|3 Months Ended|
Apr. 01, 2017
|Derivative Instruments and Hedging Activities Disclosure [Abstract]|
The Company operates globally with manufacturing and sales facilities in various locations around the world. Due to the Company’s global operations, the Company engages in activities involving both financial and market risks. The Company utilizes normal operating and financing activities, along with derivative financial instruments, to minimize these risks.
Derivative Financial Instruments. The Company uses derivative financial instruments to manage its risks associated with movements in foreign currency exchange rates, interest rates and commodity prices. Derivative instruments are not used for trading or speculative purposes. The fair value of derivative financial instruments is determined through market-based valuations and may not be representative of the actual gains or losses that will be recorded when these instruments mature due to future fluctuations in the markets in which they are traded. The effects of derivative financial instruments are not expected to be material to the Company’s financial position or results of operations when considered together with the underlying exposure being hedged. Use of derivative financial instruments exposes the Company to credit risk with its counterparties when the fair value of a derivative contract is an asset. The Company mitigates this risk by entering into derivative contracts with highly rated counterparties. The maximum amount of loss due to counterparty credit risk is limited to the asset value of derivative financial instruments.
The Company formally documents its cash flow and fair value hedge relationships, including identification of the hedging instruments and the hedged items, as well as its risk management objectives and strategies for undertaking each hedge transaction. This process includes linking derivatives that are designated as hedges to specific forecasted transactions. The Company also assesses, both at the hedge’s inception and monthly thereafter, whether the derivatives used in hedging transactions are highly effective in offsetting the changes in the anticipated cash flows of the hedged item. If the hedging relationship ceases to be highly effective, or it becomes probable that a forecasted transaction is no longer expected to occur, the Company discontinues hedge accounting prospectively and immediately recognizes the gains and losses associated with those hedges. There were no material adjustments as a result of ineffectiveness to the results of operations for the three months ended April 1, 2017 and April 2, 2016.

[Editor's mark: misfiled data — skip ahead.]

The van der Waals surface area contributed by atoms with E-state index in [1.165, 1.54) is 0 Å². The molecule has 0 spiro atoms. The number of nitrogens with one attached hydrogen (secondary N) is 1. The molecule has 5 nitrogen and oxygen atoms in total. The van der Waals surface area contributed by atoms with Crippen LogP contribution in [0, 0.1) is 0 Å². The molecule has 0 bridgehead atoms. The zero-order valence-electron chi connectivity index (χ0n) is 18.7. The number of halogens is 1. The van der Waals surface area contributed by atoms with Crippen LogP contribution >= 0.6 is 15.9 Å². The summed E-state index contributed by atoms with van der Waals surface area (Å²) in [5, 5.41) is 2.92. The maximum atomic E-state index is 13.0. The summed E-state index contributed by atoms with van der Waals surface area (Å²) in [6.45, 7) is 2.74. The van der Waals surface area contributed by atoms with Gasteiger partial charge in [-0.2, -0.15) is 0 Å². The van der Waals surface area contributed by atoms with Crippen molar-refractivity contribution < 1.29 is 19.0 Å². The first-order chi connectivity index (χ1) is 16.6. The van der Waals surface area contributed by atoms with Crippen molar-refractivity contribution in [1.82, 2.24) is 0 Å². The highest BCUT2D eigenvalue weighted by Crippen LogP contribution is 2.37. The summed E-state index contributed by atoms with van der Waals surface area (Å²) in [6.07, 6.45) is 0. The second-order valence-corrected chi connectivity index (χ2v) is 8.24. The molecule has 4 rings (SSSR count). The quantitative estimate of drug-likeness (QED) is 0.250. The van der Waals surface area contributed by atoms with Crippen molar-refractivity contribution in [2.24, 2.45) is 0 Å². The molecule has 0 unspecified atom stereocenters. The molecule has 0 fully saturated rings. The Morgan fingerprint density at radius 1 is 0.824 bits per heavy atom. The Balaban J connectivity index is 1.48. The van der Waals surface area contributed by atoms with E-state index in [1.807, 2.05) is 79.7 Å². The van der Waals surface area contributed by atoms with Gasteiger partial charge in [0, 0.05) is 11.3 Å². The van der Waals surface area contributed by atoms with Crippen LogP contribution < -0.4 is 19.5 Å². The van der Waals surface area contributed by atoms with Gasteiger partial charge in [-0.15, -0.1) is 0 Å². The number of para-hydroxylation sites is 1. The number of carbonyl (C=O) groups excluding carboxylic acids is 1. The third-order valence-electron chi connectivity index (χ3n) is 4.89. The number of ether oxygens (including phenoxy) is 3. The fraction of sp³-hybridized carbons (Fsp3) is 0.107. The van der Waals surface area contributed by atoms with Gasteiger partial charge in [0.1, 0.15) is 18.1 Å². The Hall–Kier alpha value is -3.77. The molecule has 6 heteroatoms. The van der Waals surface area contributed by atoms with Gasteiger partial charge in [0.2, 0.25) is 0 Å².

Cash Flow Hedges. The Company enters into certain derivative instruments that are designated and qualify as cash flow hedges. The Company executes both forward and option contracts, based on forecasted transactions, to manage foreign currency exchange exposure mainly related to inventory purchase and sales transactions. From time-to-time, the Company enters into commodity swap agreements based on anticipated purchases of copper and natural gas to manage risk related to price changes. Additionally, the Company may enter into forward-starting interest rate swaps to hedge the interest rate risk associated with the anticipated issuance of debt.
A cash flow hedge requires that as changes in the fair value of derivatives occur, the portion of the change deemed to be effective is recorded temporarily in Accumulated other comprehensive loss, an equity account, and reclassified into earnings in the same period or periods during which the hedged transaction affects earnings. As of April 1, 2017, the term of derivative instruments hedging forecasted transactions ranged from one to 18 months.
Fair Value Hedges. The Company enters into fixed-to-floating interest rate swaps to convert a portion of the Company's long-term debt from fixed to floating rate debt. An interest rate swap is entered into with the expectation that the change in the fair value of the interest rate swap will offset the change in the fair value of the debt instrument attributable to changes in the benchmark interest rate. Each period, the fair value of the interest rate swap is recorded as an asset or liability with an equal amount recorded in debt. The difference between the fixed interest payments and floating interest receipts is recorded as a net adjustment to interest expense.